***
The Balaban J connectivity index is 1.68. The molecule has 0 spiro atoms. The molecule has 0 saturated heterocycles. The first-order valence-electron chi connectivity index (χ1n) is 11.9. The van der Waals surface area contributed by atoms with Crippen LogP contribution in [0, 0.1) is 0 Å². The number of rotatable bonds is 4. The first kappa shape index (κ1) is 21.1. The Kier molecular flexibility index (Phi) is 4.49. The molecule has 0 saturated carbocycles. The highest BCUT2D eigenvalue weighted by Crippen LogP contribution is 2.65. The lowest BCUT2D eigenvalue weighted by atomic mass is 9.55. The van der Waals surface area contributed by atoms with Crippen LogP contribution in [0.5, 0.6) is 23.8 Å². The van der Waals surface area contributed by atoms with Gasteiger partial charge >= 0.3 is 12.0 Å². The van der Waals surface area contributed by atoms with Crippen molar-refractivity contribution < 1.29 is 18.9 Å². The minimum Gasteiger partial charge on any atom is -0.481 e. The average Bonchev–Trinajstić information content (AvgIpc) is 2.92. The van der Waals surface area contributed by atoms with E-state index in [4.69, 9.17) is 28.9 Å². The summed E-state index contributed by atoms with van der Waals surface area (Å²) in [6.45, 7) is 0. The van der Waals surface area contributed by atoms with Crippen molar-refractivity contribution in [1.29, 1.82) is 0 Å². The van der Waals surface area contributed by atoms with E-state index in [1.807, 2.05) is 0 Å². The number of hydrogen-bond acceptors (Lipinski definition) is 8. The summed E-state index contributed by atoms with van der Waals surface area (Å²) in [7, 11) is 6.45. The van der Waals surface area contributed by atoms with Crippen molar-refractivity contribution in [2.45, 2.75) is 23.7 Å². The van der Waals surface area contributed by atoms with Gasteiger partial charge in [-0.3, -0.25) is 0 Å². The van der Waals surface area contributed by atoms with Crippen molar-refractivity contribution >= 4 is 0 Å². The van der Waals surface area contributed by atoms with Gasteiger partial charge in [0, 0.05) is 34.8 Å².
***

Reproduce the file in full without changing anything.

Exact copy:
The Balaban J connectivity index is 1.68. The molecule has 0 spiro atoms. The molecule has 0 saturated heterocycles. The first-order valence-electron chi connectivity index (χ1n) is 11.9. The van der Waals surface area contributed by atoms with Crippen LogP contribution in [0, 0.1) is 0 Å². The number of rotatable bonds is 4. The first kappa shape index (κ1) is 21.1. The Kier molecular flexibility index (Phi) is 4.49. The molecule has 0 saturated carbocycles. The highest BCUT2D eigenvalue weighted by Crippen LogP contribution is 2.65. The lowest BCUT2D eigenvalue weighted by atomic mass is 9.55. The van der Waals surface area contributed by atoms with Crippen LogP contribution in [0.5, 0.6) is 23.8 Å². The van der Waals surface area contributed by atoms with Gasteiger partial charge >= 0.3 is 12.0 Å². The van der Waals surface area contributed by atoms with Crippen molar-refractivity contribution < 1.29 is 18.9 Å². The minimum Gasteiger partial charge on any atom is -0.481 e. The average Bonchev–Trinajstić information content (AvgIpc) is 2.92. The van der Waals surface area contributed by atoms with E-state index in [4.69, 9.17) is 28.9 Å². The summed E-state index contributed by atoms with van der Waals surface area (Å²) in [6.45, 7) is 0. The van der Waals surface area contributed by atoms with Crippen molar-refractivity contribution in [1.29, 1.82) is 0 Å². The van der Waals surface area contributed by atoms with E-state index in [1.807, 2.05) is 0 Å². The number of hydrogen-bond acceptors (Lipinski definition) is 8. The summed E-state index contributed by atoms with van der Waals surface area (Å²) in [7, 11) is 6.45. The van der Waals surface area contributed by atoms with Crippen molar-refractivity contribution in [2.45, 2.75) is 23.7 Å². The van der Waals surface area contributed by atoms with Gasteiger partial charge in [-0.3, -0.25) is 0 Å². The van der Waals surface area contributed by atoms with Crippen molar-refractivity contribution >= 4 is 0 Å². The van der Waals surface area contributed by atoms with Gasteiger partial charge in [0, 0.05) is 34.8 Å².